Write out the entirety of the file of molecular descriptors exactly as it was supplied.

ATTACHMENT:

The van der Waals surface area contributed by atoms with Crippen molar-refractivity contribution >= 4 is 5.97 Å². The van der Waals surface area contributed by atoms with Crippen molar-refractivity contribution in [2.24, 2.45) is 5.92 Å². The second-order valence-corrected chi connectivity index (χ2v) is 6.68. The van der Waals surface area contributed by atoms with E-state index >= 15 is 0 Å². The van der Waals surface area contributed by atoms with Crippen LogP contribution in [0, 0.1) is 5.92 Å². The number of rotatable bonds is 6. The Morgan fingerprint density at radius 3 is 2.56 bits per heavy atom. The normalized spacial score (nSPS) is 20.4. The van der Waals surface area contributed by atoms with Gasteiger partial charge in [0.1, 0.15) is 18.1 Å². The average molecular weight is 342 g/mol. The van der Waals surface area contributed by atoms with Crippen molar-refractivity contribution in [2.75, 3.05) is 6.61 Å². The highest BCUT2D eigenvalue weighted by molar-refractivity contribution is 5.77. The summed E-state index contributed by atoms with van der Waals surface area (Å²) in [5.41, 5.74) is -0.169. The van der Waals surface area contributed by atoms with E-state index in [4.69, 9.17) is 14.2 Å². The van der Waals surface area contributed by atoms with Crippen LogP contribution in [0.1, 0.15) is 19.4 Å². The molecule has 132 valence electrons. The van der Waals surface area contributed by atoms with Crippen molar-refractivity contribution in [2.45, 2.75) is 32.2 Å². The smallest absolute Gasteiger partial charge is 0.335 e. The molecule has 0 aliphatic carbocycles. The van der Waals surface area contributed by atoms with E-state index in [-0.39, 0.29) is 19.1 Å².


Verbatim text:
The van der Waals surface area contributed by atoms with Crippen molar-refractivity contribution >= 4 is 5.97 Å². The van der Waals surface area contributed by atoms with Crippen molar-refractivity contribution in [2.24, 2.45) is 5.92 Å². The second-order valence-corrected chi connectivity index (χ2v) is 6.68. The van der Waals surface area contributed by atoms with E-state index >= 15 is 0 Å². The van der Waals surface area contributed by atoms with Crippen LogP contribution in [0, 0.1) is 5.92 Å². The number of rotatable bonds is 6. The Morgan fingerprint density at radius 3 is 2.56 bits per heavy atom. The normalized spacial score (nSPS) is 20.4. The van der Waals surface area contributed by atoms with Gasteiger partial charge in [0.1, 0.15) is 18.1 Å². The average molecular weight is 342 g/mol. The van der Waals surface area contributed by atoms with Crippen molar-refractivity contribution in [2.75, 3.05) is 6.61 Å². The highest BCUT2D eigenvalue weighted by molar-refractivity contribution is 5.77. The summed E-state index contributed by atoms with van der Waals surface area (Å²) in [5.41, 5.74) is -0.169. The van der Waals surface area contributed by atoms with E-state index in [4.69, 9.17) is 14.2 Å². The van der Waals surface area contributed by atoms with Crippen LogP contribution in [0.1, 0.15) is 19.4 Å². The molecule has 132 valence electrons. The van der Waals surface area contributed by atoms with Crippen molar-refractivity contribution in [2.45, 2.75) is 32.2 Å². The smallest absolute Gasteiger partial charge is 0.335 e. The molecule has 0 aliphatic carbocycles. The van der Waals surface area contributed by atoms with E-state index in [-0.39, 0.29) is 19.1 Å².